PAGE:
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I thought that Jackson should have included a clip on the DVD that showed the hobbits scrubbing away at a bathroom.

Pippin: "Why are we doing this?"
Merry: "Because the fans want to see the Scouring of the Shower. Keep scrubbing!"
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Old 12-18-2006, 02:05 PM
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Quote:
Originally Posted by DSYoungEsq
Instead, you get Merry and Pippen treated like comic sidekicks, etc.
Quote:
Originally Posted by 4everkid
Merry & Pippin were reduced to mere, comic-relief sidekicks. Pippin was never purported to have grown in stature as a result of consuming great amounts of entwash.

It's been awhile since I read the books, so I'll just stick with the fims.

I disagree with all this Merry and Pippen talk. While they do start off as comic buffoons, by the end of the third film they HAVE shown growth. Merry rides with into battle the Rohan and Pippen finds himself aiding in the defense of Minas Tirith as an (albiet reluctant) Guard of the Citidel (correct me if I mixed them up). Respect.
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Old 12-18-2006, 04:18 PM
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Originally Posted by Polycarp
With Tolkien's taste for medieval literature, where the retelling by different authors of Arthurian, Rolandian, Alexandrian and other legend cycles was a commonplace, one can only presume he was smiling down on a fairly true-to-book adaptation for the large screen. (His comments on the abortive Forrest J. Ackerman adaptation in the Letters are instructive on his views about what a LOTR movie ought to be.)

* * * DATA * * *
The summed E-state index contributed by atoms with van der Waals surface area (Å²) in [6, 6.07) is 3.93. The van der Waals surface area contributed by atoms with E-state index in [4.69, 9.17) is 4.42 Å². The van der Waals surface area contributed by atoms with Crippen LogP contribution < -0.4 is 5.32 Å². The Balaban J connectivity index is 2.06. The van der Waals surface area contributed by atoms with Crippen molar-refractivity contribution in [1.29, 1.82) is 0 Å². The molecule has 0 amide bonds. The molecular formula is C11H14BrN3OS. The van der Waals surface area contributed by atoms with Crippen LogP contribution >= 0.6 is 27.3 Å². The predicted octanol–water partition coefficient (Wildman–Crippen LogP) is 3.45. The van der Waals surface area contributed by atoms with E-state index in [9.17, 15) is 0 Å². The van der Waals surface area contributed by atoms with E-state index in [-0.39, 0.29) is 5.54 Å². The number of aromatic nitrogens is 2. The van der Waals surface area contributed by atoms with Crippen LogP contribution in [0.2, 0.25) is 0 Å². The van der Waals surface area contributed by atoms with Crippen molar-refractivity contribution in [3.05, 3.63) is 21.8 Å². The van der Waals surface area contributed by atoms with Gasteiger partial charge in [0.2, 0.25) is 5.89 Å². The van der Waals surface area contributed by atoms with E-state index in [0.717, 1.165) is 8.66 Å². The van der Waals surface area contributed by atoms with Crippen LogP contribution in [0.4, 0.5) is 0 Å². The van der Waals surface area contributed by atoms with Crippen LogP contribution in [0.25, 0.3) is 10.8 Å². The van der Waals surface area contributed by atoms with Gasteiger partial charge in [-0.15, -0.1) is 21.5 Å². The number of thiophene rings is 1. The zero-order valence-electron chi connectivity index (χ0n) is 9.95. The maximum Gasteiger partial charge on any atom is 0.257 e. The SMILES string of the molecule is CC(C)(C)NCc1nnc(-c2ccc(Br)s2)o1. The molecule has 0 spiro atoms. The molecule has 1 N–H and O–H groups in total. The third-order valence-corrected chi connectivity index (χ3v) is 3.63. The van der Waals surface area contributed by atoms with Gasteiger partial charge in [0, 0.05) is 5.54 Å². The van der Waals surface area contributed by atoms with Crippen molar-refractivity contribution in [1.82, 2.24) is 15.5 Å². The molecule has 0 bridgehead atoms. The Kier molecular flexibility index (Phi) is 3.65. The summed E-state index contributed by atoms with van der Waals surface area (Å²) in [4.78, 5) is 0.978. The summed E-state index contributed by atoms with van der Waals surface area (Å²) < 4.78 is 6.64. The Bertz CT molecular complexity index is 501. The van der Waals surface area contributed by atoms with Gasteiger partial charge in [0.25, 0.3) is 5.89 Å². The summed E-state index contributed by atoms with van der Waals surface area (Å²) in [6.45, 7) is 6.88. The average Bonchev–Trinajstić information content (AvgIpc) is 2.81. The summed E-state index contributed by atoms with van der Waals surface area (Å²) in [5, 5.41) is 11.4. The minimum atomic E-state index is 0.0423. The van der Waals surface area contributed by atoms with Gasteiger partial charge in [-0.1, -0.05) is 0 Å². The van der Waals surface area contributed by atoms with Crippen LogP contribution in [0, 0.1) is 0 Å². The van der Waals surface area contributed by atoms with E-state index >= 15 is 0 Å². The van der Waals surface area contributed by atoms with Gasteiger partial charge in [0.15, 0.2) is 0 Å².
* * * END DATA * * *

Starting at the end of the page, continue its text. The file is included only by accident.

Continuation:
Few of the changes in the movie are similar in kind to the many he complains about in the letter. However, considering their detail, I think the presumption of "smiling" is too strong. Probably more like a grudging "Well, it's better than the cartoons."
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Old 12-18-2006, 04:36 PM
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Originally Posted by BrainGlutton
I would have liked to see Saruman and Wormtongue put in their final appearance. I also was sad they cut that ubercool scene at Orthance, where Saruman tries his silver-tongued persuasion on King Theoden and then gets punked out by Gandalf. Watching Saruman's staff split up the middle (OUCH!) at a mere word from Gandalf would have been well worth the extra runtime.
Yes, yes!
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Old 12-18-2006, 04:45 PM
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Few of the changes in the movie are similar in kind to the many he complains about in the letter. However, considering their detail, I think the presumption of "smiling" is too strong. Probably more like a grudging "Well, it's better than the cartoons."
On the contrary, he'd be pleasantly amazed that anyone had the talent and imagination to bring his vision to the big screen as faithfully as Jackson did...and bring in a shitload of money in the process.
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Old 12-18-2006, 05:46 PM
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On the contrary, he'd be pleasantly amazed that anyone had the talent and imagination to bring his vision to the big screen as faithfully as Jackson did...and bring in a shitload of money in the process.